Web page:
Another point to remember is taking a picture of a piece of furniture is a lot like photographing a small child in most cases. In order to get the real sense of the child (or the piece) you must get down to their level. Don’t shoot a 28-inch-tall lamp table from six feet up. Get down to it and see what it really looks like. Or bring it up to you. If you need to elevate a piece to get the details or the sense of proportion, by all means do it.
The picture on the left doesn’t tell you much about the top of the table, just the Lladro cluttering it. When the table top is cleared you can see the distinctive pattern of crotch cut mahogany.
And in order to see what it really looks, like you have to remove the lamp and all the other assorted items that tend to accumulate on horizontal surfaces. You don’t want the insurance man to see that awful picture of Aunt Mable in the middle of the top. You want to show the top itself.
Composition of the picture is very important. You want your subject to take up most of the frame but you must be keenly aware of what else is in the viewfinder of your camera. You may be looking at the lamp table but the camera is looking at a whole panorama, which includes the background and all the things on the periphery. One way to “clean up” the background and periphery is to use a bed sheet as a backdrop. No one will know the difference between your sheet and the expensive canvas drapes used by the pros. Tape, staple or tack your sheet to the surface behind your subject and watch how the photo changes. It sounds like a lot of work but it’s worth the effort and you only have to do it once.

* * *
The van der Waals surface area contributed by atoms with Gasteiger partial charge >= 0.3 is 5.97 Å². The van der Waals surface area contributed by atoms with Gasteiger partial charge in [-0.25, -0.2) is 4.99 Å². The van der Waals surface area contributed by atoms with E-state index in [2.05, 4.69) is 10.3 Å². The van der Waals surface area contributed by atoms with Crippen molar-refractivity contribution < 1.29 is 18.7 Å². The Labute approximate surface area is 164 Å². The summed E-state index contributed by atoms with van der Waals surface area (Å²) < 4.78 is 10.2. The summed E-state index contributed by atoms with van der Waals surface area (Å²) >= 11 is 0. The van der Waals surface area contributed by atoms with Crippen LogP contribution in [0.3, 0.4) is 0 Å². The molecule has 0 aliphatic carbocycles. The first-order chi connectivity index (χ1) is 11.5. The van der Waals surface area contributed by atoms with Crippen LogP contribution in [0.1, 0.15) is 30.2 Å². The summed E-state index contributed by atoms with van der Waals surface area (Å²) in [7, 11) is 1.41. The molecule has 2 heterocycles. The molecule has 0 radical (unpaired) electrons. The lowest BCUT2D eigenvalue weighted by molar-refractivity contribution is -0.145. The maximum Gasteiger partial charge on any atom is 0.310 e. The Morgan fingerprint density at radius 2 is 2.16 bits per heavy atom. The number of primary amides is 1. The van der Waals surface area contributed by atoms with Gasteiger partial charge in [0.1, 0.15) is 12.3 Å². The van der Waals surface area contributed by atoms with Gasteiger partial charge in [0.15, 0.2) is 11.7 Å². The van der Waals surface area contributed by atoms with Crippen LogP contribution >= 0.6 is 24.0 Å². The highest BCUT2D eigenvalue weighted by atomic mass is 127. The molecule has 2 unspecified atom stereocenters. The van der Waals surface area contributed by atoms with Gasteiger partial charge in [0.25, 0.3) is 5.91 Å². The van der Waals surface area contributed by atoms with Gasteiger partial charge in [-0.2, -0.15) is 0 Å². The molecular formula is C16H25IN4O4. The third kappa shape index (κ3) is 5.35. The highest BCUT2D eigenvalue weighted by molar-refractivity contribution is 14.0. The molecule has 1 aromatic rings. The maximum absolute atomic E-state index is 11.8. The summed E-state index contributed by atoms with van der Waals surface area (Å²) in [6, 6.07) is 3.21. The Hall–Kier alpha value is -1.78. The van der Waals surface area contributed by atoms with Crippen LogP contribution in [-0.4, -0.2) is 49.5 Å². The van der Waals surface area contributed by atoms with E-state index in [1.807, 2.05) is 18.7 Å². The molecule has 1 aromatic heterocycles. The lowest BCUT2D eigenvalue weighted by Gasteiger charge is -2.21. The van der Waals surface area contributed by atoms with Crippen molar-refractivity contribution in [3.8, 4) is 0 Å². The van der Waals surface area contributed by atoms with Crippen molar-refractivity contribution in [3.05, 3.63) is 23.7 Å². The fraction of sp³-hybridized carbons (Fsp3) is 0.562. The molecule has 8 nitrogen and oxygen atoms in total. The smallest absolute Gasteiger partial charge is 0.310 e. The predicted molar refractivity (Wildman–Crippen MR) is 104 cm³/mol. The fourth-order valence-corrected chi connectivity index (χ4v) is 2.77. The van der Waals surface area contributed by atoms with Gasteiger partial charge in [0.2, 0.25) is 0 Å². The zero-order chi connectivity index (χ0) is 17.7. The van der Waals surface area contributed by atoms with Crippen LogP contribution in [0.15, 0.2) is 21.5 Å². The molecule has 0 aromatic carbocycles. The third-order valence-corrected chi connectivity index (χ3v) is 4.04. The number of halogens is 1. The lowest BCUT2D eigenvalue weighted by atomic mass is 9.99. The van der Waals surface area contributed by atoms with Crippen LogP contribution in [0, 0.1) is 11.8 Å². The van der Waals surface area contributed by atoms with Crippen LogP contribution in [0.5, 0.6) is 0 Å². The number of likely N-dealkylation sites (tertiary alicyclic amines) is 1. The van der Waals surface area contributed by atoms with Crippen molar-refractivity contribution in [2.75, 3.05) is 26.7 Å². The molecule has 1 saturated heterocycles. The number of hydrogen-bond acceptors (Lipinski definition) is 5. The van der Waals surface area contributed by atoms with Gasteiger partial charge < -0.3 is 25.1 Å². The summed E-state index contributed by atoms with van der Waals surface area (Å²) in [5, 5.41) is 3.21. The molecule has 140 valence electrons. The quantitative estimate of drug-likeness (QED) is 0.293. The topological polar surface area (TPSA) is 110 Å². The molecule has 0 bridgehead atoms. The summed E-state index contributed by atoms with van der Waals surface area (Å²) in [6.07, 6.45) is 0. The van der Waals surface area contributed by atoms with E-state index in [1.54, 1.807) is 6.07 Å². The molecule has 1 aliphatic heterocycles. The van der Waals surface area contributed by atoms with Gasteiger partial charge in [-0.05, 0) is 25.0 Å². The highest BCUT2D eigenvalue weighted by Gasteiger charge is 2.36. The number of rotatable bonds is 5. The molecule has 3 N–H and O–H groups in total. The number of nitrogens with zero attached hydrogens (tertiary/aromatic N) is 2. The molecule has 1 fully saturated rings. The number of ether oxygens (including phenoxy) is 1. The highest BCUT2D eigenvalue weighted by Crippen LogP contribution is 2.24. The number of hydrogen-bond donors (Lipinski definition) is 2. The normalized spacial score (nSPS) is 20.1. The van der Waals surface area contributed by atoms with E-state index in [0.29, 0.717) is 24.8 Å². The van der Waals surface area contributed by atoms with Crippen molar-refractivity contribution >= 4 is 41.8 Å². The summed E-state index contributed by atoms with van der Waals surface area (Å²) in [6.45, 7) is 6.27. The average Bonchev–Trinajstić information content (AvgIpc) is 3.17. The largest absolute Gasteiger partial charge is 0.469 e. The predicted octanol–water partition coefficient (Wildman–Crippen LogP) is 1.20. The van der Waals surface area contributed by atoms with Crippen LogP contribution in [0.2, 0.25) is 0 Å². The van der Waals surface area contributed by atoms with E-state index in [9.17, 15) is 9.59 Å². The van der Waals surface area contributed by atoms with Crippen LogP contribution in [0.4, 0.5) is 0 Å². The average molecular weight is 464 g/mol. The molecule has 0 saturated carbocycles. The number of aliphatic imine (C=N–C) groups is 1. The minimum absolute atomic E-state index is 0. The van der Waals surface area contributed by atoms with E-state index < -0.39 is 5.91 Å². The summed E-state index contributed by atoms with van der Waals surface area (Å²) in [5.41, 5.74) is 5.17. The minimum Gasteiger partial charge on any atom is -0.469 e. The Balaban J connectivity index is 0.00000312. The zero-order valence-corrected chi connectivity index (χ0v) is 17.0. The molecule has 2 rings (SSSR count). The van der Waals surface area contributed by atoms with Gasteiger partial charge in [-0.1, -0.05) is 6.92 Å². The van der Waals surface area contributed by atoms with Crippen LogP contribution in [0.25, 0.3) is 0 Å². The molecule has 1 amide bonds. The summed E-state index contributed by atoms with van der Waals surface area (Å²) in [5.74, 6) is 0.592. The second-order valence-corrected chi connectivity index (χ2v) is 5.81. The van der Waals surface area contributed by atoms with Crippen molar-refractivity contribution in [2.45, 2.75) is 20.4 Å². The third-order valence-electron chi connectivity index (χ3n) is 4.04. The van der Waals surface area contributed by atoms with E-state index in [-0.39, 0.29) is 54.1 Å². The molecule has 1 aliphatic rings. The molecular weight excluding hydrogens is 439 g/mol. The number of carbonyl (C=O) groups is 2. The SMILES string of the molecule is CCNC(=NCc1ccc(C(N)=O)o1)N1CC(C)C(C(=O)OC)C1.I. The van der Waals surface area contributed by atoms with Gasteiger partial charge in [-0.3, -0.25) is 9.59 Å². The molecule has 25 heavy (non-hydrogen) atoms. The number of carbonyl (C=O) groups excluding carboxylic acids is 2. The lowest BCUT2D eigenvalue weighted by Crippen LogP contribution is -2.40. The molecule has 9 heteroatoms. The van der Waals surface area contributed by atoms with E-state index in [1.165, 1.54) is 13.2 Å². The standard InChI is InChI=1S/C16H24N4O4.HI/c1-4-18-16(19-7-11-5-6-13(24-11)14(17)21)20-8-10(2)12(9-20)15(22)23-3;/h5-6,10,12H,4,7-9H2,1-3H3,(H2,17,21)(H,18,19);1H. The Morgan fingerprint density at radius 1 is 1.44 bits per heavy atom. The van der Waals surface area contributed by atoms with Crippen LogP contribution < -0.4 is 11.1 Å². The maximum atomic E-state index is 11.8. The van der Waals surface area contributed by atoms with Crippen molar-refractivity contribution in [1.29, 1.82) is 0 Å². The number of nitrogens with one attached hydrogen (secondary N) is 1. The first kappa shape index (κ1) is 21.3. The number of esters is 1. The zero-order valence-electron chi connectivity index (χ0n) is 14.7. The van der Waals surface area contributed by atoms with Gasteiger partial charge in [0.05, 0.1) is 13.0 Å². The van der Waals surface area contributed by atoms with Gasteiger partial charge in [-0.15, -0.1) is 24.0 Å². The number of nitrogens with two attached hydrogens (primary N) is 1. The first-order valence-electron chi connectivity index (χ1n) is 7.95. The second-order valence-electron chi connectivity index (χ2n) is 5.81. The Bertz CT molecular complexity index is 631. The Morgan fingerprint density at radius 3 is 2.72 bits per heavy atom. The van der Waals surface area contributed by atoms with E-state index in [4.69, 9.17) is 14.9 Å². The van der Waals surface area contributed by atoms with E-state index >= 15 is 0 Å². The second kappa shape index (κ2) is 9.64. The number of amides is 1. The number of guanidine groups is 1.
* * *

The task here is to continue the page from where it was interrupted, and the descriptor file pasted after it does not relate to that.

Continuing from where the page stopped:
When you take photographs of a piece of furniture, make sure the image shows the whole thing. You can’t possibly show all the details of an ornate chest of drawers in one photo. Shoot a whole series of shots like the glamour mags do. Show a full frontal shot, then a side angle, then an oblique, then a top shot, then go to details like hardware, carving, turnings, legs, feet, casters, etc. Don’t forget to shoot the back and don’t forget to get shots with drawers and doors closed AND open and be sure to record the important joinery, such as on drawers and stretchers on legs. If your camera has a macro function it is particularly useful with the finer details.
The photo on the left was taken from straight ahead and the flash bounced right back. When taken at a slight angle there is no glare from the flash.